Early Origins of the Headworthay family
Yorkshire. However, the township of Monkton in Durham had an early significance to the family. "This place was a very early possession of the monastery of Jarrow, whence the name is derived; and afterwards was the property of the Hedworths of Harraton, for the alienation of which, John Hedworth had licence in the first year of Bishop Sever, 'in order to raise certain trusts and uses therein.' " CITATION[CLOSE]
Lewis, Samuel, A Topographical Dictionary of England. Institute of Historical Research, 1848, Print. And the parish of Southwick in Durham is also of particular interest to the family. "The estate was once the property of a family named Suthwyk, and afterwards formed part of the possessions of the Hedworths." CITATION[CLOSE]
Lewis, Samuel, A Topographical Dictionary of England. Institute of Historical Research, 1848, Print.
Early History of the Headworthay family
Another 271 words (19 lines of text) covering the years 1510, 1600, 1499, 1455, 1487, 1626, 1705 and 1673 are included under the topic Early Headworthay History in all our PDF Extended History products and printed products wherever possible.
Headworthay Spelling Variations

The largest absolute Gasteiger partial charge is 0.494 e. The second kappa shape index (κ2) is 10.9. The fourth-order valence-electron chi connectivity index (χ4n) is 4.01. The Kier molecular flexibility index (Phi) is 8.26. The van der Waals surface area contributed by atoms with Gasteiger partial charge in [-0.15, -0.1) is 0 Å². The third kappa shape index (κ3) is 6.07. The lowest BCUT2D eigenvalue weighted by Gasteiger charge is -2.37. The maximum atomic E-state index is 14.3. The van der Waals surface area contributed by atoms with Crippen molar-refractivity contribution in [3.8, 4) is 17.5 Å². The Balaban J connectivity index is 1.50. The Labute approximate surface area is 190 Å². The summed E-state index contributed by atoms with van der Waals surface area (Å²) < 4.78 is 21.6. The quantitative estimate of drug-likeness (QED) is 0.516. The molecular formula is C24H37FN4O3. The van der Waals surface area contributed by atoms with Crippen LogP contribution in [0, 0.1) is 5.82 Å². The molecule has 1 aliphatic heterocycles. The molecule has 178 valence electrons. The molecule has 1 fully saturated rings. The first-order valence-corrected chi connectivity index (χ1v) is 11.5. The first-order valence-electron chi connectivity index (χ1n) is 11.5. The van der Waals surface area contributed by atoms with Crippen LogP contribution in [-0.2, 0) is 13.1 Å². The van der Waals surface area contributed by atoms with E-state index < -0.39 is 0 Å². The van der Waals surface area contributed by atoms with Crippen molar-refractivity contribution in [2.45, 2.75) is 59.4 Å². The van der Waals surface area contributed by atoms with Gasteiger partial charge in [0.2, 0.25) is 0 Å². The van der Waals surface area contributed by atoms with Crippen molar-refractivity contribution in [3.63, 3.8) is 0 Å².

Spelling variations in names were a common occurrence before English spelling was standardized a few hundred years ago. In the Middle Ages, even the literate spelled their names differently as the English language incorporated elements of French, Latin, and other European languages. Many variations of the name Headworthay have been found, including Hedworth, Hedworthy, Headworth, Headworthy, Headword, Headward and many more.
Early Notables of the Headworthay family (pre 1700)
Another 32 words (2 lines of text) are included under the topic Early Headworthay Notables in all our PDF Extended History products and printed products wherever possible.
Migration of the Headworthay family to the New World and Oceana
Families began migrating abroad in enormous numbers because of the political and religious discontent in England. Often faced with persecution and starvation in England, the possibilities of the New World attracted many English people. Although the ocean trips took many lives, those who did get to North America were instrumental in building the necessary groundwork for what would become for new powerful nations. Some of the first immigrants to cross the Atlantic and come to North America bore the name Headworthay, or a variant listed above: Alexander Hedworth, aged 42, who arrived at Ellis Island, in 1919; Doris Hedworth, aged 9, who arrived at Ellis Island from S. Shielas, England, in 1916.
Headworthay Family Crest Products